[fpc-devel] Which unit does -gl parameter use?

Thomas Schatzl tom_at_work at gmx.at
Mon Aug 23 11:24:34 CEST 2010


On Mon, 23 Aug 2010 10:23:52 +0200, Graeme Geldenhuys
<graemeg.lists at gmail.com> wrote:
> Hi,
> When you add the -gl   (debug line info added to compiled executable)
> parameter to a project, which unit does it use to gather the debug
> information?
>   LineInfo (via stab information) or  LnfoDwrf (via dwarf information)?
> How do you toggle between the two? How do I know which one of the two
> is being used?

You toggle using the -gX options. -gs forces stabs, and -gw forces dwarf.
The default selects according to the platform. I remember the logic is
something like this:

32 bit systems (except on OSX iirc?): stabs
64 bit systems: dwarf

Do not bother forcing stabs on 64 bit systems. It will not work correctly
and is not supported.
> At the moment, when I compile with -gl, then the GetLineInfo doesn't
> return any function name information. I then removed the -gl and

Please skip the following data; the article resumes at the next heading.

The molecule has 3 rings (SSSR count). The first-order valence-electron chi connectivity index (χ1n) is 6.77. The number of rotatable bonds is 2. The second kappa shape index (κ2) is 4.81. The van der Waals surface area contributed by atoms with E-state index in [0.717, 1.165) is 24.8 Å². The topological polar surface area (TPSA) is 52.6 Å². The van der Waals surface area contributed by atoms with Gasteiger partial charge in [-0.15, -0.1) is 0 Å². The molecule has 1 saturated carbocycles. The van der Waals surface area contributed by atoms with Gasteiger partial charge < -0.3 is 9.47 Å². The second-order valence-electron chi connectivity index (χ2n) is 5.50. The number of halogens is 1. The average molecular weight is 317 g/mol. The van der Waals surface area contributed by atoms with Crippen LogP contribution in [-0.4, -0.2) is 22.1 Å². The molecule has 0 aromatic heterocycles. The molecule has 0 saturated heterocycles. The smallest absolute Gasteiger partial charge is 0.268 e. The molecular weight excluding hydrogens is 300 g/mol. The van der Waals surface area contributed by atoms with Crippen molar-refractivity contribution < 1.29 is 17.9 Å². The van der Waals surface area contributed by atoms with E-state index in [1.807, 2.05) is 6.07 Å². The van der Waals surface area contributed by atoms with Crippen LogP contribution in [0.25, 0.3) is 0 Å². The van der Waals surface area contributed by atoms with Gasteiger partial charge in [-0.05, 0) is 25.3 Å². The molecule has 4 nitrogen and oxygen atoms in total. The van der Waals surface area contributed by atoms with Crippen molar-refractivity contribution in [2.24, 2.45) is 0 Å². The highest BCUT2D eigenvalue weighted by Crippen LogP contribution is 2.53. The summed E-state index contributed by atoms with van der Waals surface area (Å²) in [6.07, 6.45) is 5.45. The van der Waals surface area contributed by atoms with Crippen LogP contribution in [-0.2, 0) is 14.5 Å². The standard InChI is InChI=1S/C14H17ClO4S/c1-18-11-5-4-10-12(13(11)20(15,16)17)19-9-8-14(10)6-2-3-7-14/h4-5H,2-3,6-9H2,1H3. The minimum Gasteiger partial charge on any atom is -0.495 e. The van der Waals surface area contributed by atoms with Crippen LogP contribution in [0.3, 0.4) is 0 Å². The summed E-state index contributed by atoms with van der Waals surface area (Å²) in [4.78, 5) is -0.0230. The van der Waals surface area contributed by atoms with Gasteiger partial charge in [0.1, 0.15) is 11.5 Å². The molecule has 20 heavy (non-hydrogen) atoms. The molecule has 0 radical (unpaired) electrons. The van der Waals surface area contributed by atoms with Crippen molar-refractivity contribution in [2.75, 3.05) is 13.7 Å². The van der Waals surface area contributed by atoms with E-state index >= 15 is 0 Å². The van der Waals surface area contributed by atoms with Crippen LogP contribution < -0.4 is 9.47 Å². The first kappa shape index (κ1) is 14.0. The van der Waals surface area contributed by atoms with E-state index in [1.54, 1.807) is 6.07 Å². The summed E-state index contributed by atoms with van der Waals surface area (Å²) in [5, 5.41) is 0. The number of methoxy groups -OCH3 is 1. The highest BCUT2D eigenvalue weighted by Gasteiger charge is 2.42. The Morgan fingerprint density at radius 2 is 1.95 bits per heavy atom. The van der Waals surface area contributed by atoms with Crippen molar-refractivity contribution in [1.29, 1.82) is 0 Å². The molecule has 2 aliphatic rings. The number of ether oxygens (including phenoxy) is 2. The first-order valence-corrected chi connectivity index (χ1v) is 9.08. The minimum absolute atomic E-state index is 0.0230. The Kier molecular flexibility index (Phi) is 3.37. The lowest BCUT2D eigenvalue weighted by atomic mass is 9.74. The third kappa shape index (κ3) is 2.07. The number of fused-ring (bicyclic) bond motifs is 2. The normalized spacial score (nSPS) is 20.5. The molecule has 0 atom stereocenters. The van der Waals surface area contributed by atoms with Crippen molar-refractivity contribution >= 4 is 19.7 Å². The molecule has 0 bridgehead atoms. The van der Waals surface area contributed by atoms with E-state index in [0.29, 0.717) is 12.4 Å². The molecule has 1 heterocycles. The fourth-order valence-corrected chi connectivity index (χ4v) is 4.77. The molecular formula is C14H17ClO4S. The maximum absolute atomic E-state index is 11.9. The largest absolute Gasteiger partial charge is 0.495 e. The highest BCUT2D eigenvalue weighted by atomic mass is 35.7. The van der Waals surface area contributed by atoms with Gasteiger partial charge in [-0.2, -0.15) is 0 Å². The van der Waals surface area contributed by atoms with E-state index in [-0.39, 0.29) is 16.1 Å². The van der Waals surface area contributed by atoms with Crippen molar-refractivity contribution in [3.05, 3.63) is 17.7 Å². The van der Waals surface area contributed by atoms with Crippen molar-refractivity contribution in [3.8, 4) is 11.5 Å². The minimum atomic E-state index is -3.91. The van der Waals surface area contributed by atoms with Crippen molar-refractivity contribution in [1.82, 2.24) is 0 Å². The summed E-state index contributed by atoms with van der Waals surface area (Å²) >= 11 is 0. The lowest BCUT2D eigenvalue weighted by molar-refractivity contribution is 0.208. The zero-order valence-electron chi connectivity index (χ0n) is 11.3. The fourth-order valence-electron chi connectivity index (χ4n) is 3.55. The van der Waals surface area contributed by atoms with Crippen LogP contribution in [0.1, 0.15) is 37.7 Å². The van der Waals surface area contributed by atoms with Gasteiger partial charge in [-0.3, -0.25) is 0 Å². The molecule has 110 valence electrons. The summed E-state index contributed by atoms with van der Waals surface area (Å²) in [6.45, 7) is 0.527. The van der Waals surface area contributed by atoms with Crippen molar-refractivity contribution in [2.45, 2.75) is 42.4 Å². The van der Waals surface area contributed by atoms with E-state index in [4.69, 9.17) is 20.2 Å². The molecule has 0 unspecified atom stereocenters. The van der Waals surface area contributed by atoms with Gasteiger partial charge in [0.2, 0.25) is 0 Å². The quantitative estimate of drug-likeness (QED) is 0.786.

> explicitly added LnfoDwrf into my project uses clause (thinking that
> Stab info might be old and outdated), and still the function name

Stabs is old and outdated, but it has the advantage that it can print the
function information. See below too.

> information return by GetLineInfo was blank.  I'm testing on a 64-bit
> Linux system.

A limitation of the current dwarf reader is that it only parses the
so-called "debug_line" section of the DWARF debug info containing a mapping
from instruction address to a line number. There is no information about
the function (or "compilation unit") which is currently being processed

The mapping from address to a function name is stored in a different
section of the DWARF debug info, called "debug_aranges" which provides a
mapping of instruction addresses to function names. The compiler does not
generate a "debug_aranges" section as far as I know. If it were available,
adding this feature would be straigthforward.

The other option would be to parse the whole DWARF debug info to associate
an instruction address to a function name.

If the line number output of the lnfodwrf unit does not match the actual
source line, you found a bug in the compiler or RTL.


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